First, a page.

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November 11, 2013

Comments

John Hupp

I lived quite close to the Disney Hall for five years, and I can tell you that that part of downtown is particularly dead at night. Most of the nightlife is about a mile south of there. There are lots of older, historic buildings southeast of Bunker Hill, but almost everything to the northeast from Bunker Hill to the river along what is now the 101 was ripped out and replaced between the 1920s and the 1960s.

If you go south of USC, LA is on a Jeffersonian grid. The oldest part of the city, Olvera Street in Chinatown, is basically 45 degrees off the cardinal directions, which I understand is a Spanish thing. (By comparison, Eixample in Barcelona, built about 100 years later, is also rotated 45 degrees.)

As for why downtown LA is so far from the ocean... There were other Spanish pueblos and missions closer to the ocean, but Los Angeles developed the most commercially because, I guess, the railroads went there...? It's actually quite centrally located with a number of valleys and tributary waterways radiating out from it.

The part of LA with all the industrial infrastructure next to the water is the port in San Pedro, which isn't all that compelling of a tourist destination. Chicago spent the better part of a century trying to beautify the mess of railroads on its front lawn, and I think the beach towns in Southern California are better off not having had to deal wth all that. The late development of public transportation is the major negative side effect.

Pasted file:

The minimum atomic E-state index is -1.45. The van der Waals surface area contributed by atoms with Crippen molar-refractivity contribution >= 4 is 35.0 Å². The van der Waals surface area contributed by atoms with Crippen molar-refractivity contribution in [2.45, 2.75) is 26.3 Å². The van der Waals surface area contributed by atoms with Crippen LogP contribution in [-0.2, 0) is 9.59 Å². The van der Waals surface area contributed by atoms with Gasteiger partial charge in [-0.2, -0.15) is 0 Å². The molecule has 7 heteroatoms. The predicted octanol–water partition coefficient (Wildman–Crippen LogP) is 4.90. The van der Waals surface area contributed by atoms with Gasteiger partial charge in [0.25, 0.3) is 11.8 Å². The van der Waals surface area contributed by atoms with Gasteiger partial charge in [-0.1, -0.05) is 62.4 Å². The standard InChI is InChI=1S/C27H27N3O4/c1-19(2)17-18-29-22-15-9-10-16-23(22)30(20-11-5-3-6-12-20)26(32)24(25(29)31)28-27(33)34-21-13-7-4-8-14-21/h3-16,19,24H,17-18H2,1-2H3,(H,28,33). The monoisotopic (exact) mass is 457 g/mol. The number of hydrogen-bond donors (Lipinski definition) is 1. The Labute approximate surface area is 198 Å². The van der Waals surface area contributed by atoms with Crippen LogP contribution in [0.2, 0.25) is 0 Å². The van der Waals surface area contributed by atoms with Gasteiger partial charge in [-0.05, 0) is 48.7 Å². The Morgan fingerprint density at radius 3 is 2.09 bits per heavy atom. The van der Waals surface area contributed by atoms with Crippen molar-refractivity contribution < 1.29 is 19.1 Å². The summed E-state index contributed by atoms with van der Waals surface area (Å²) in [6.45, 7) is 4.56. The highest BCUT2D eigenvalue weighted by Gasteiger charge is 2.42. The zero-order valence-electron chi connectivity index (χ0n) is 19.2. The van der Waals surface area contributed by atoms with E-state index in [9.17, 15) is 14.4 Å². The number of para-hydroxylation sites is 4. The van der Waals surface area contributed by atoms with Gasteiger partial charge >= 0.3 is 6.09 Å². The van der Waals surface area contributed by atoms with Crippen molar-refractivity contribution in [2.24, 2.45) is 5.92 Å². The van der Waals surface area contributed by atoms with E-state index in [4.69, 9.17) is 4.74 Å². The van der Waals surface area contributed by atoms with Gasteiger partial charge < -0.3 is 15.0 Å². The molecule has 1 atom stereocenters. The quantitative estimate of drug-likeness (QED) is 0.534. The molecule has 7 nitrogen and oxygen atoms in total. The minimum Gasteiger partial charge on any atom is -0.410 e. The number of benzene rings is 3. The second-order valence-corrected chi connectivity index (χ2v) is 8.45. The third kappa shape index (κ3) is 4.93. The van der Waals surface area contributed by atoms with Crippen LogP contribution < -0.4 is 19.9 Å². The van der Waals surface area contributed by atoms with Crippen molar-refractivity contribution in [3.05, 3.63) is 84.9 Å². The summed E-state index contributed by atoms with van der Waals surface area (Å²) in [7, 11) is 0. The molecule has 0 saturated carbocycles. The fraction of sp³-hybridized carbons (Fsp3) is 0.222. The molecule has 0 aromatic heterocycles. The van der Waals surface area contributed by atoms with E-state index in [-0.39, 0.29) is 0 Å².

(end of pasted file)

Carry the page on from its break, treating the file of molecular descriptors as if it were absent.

John Hupp

This picture from 1972 gives a good sense of why Bunker Hill is dead: http://www.flickr.com/photos/33455118@N08/3573170429/in/set-72157620716854921 To this day it is still like 30-40% parking. Note that the city had been doing urban renewal like this since the 1930s, starting by flattening the historic Chinatown to put in Union Station, before marching their way west with the Civic Center—they actually removed a large chunk of the hillside to put in the Civic Park in the 1950s.

Erik Mar

John Hupp's commentary is pretty accurate. I think that at least part of the spanish grid rotation comes from an attempt to increase sunlight penetration down to the street level during the winter months, and to decrease it during the summer months. It would also seem to expose more buildings to potential cross ventilation, although this probably couldn't ever become a consistent policy, for the simple reason that prevailing winds don't always alight with the cardinal directions.
John, if you're the Hupp I think you are, I regret never having you in one of my USC studios!
Erik Mar

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What Is One-Way Street?

One-Way Street [Einbahnstrasse, 1928] was Walter Benjamin's first effort to break out of the narrow confines of the academy and apply the techniques of literary studies to life as it is currently lived. For Benjamin criticism encompasses the ordinary objects of life, the literary texts of the time, films in current release, and the fleeting concerns of the public sphere. Following Benjamin's lead, this blog is concerned with the political content of the aesthetic and representations of the political in the media. As Benjamin writes in One-Way Street, "He who cannot take sides should keep silent."

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